Objective:The gene TSPAN8 was recently identified in a genome-wide association study as the most likely causal gene in a locus that was correlated with the risk of type 2 diabetes (T2D) in northern European individuals. To assess whether Tspan8 is the actual T2D-causal gene in this locus, we ablated its expression in mice and determined the consequences of this ablation on a multitude of metabolic traits.Results:We found that genetic ablation of Tspan8 in mice results in a reduction (15.6%) in the body weight of males fed a normal chow diet and that this deficiency results in a resistance to body weight gain (13.7%) upon feeding a high fat and high carbohydrate diet. The differences in body weight could only be detected in male mice and were the consequence of both a decrease in fat deposition, and a decrease in lean body mass (16.9 and 11%, respectively). In spite of the significant body weight difference, no changes in fasting insulin and glucose levels could be detected in Tspan8 knockout mice, nor could we identify changes in the clearance of glucose or sensitivity to insulin in oral glucose tolerance test and intraperitoneal insulin sensitivity test studies, respectively. In addition, male Tspan8 knockout mice showed significantly lower bone mineral density and phosphorus levels (6.2 and 16.6%, respectively). Expression of Tspan8 in mouse was highest in digestive tissues, but virtually absent from the pancreas. In contrast, expression of human TSPAN8 was substantial in digestive tissues, as well as pancreatic cells.Conclusions: Our results argue for a role for Tspan8 in body-weight regulation in males, but do not show differences in T2D-associated traits that were anticipated from previous human genome-wide association studies. Differences in Tspan8 expression levels in mouse and human tissues suggest that Tspan8 could fulfill different or additional physiological functions in these organisms. © 2011 Macmillan Publishers Limited All rights reserved.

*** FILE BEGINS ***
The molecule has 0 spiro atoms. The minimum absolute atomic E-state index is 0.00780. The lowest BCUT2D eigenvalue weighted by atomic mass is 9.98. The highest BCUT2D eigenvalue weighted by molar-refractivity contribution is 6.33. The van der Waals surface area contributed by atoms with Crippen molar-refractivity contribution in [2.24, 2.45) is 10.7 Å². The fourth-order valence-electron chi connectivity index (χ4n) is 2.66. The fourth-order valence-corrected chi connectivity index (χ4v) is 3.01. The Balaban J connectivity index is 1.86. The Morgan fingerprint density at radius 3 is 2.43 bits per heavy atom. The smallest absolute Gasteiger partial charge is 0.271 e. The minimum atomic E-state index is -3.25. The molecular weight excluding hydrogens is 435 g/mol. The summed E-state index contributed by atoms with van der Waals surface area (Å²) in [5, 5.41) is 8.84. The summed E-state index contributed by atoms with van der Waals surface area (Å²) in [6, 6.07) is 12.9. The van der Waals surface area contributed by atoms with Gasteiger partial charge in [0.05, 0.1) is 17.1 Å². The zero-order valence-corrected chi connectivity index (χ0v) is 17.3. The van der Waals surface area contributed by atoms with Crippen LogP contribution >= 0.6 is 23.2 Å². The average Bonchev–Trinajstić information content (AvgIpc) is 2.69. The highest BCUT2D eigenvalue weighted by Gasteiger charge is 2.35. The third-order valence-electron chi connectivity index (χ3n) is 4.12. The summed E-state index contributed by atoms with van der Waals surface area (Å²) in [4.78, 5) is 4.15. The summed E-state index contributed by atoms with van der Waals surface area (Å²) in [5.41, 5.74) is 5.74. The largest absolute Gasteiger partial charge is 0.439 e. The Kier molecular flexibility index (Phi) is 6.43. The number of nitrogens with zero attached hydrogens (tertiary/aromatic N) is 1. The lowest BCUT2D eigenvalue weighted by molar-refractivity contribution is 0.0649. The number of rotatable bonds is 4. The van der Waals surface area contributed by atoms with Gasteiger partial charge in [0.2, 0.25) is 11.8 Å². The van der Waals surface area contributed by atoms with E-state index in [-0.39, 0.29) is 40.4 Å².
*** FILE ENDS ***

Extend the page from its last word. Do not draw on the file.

Andreux P.A.,Ecole Polytechnique Federale de Lausanne | Williams E.G.,Ecole Polytechnique Federale de Lausanne | Koutnikova H.,Institute Clinique Of La Souris | Houtkooper R.H.,Ecole Polytechnique Federale de Lausanne | And 6 more authors.
Cell | Year: 2012

Metabolic homeostasis is achieved by complex molecular and cellular networks that differ significantly among individuals and are difficult to model with genetically engineered lines of mice optimized to study single gene function. Here, we systematically acquired metabolic phenotypes by using the EUMODIC EMPReSS protocols across a large panel of isogenic but diverse strains of mice (BXD type) to study the genetic control of metabolism. We generated and analyzed 140 classical phenotypes and deposited these in an open-access web service for systems genetics (www.genenetwork.org). Heritability, influence of sex, and genetic modifiers of traits were examined singly and jointly by using quantitative-trait locus (QTL) and expression QTL-mapping methods. Traits and networks were linked to loci encompassing both known variants and novel candidate genes, including alkaline phosphatase (ALPL), here linked to hypophosphatasia. The assembled and curated phenotypes provide key resources and exemplars that can be used to dissect complex metabolic traits and disorders. © 2012 Elsevier Inc.